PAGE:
Located in Downtown New Bedford, Massachusetts, the Zeiterion Theatre is the last “old-time” theatre in a city that once boasted 17. Ground was broken on March 14, 1922 and on April 2, 1923, New Bedford opened its last new theatre in the city’s downtown area- The Zeiterion. Built for the “live performance of vaudeville”, it opened with Troubles of 1922 starring and written by George Jessel. The theatre did not meet with immediate success and by September 1923 it had closed briefly and reopened that month as the State, a silent movie house.
Five world premieres were held at the State. One notable premiere was the 1956 opening of “Moby Dick” complete with Gregory Peck in attendance.
Last night the Zeiterion Performing Arts center had a twin bill of The Record Company a Los Angeles based rock and blues band, and Trombone Shorty, a New Orleans, funk, jazz band.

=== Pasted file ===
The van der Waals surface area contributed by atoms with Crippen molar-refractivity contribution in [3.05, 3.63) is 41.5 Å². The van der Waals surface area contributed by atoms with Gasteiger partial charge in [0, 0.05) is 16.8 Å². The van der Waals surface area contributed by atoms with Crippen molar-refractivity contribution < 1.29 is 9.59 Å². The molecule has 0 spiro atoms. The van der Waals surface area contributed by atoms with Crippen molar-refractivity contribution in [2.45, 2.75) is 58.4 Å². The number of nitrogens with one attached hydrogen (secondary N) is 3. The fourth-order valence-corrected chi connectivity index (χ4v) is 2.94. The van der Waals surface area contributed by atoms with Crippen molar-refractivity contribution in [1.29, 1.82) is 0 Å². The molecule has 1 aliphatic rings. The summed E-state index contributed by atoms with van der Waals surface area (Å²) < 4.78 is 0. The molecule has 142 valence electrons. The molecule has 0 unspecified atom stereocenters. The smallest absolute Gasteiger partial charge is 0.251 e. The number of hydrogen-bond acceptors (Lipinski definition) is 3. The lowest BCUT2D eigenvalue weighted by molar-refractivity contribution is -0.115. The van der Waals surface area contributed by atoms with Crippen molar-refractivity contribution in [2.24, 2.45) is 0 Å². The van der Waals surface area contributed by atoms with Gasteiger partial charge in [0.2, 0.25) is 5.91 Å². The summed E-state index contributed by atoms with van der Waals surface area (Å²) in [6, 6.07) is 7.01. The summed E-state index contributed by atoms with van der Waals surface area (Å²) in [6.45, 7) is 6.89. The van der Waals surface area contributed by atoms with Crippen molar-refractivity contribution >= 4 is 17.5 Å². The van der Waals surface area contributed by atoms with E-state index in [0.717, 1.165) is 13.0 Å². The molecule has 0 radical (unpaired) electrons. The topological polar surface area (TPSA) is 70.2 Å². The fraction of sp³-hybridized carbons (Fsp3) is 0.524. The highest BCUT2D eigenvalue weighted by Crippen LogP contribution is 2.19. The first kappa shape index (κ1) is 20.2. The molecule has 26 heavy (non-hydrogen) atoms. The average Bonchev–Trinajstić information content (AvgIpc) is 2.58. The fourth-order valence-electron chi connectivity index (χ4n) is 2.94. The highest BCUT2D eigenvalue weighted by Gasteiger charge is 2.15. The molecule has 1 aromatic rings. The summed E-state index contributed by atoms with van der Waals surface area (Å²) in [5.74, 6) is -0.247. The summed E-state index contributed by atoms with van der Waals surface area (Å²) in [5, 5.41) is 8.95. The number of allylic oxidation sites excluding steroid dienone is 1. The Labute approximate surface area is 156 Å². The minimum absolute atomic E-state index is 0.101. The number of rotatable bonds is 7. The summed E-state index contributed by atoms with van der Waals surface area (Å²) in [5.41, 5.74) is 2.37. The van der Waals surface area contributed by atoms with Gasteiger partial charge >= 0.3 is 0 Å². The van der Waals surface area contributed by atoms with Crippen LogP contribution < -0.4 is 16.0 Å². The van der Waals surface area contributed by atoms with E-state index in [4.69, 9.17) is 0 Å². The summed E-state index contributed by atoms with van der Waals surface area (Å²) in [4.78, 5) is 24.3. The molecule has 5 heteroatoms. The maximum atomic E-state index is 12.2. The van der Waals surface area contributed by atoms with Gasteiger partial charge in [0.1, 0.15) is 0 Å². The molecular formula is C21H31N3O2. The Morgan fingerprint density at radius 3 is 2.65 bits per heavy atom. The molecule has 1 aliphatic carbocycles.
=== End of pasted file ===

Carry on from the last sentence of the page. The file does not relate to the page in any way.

“We know none of you know who we are, but thanks so much for the reception”.
That was the comment by the lead singer after the band realized they were a hit with the crowd. The Record Company had a limited amount of time as the opening act and they made the best of it.
The main even opened like an atomic bomb. It stayed that way for the next 90 minutes. Trombone Shorty is a high energy, New Orleans based, funk, jazz, crazy like no other, band. During the first couple of songs, someone would stand and dance or clap, and soon sit back down. Shorty noticed this happening and yelled into the crowd. “If you feel it, stand up and FEEL it”. After that, there were a handful of people in their seats and the energy running at 200%, picked up considerably. It was an intense night of rock and roll, funk and jazz which ended with an encore of Trombone Shorty and his band walking the aisles of the theater jamming like a New Orleans funeral procession.
TROMBONE SHORTY AT THE Z from John Sullivan on Vimeo.
2 thoughts on “Painting the Town Red”
Sounds like a great time. I’d love to catch Trombone Shorty live. I heard a NPR interview with him. He had his first band at age six. Age six!!
We have an old theater in Pitman, New Jersey, the town next door to me, built in 1926 and opening as a movie and vaudeville theater. Gives me an idea for a blog post, linking to several other blog posts like yours that showcase old theaters. Great post.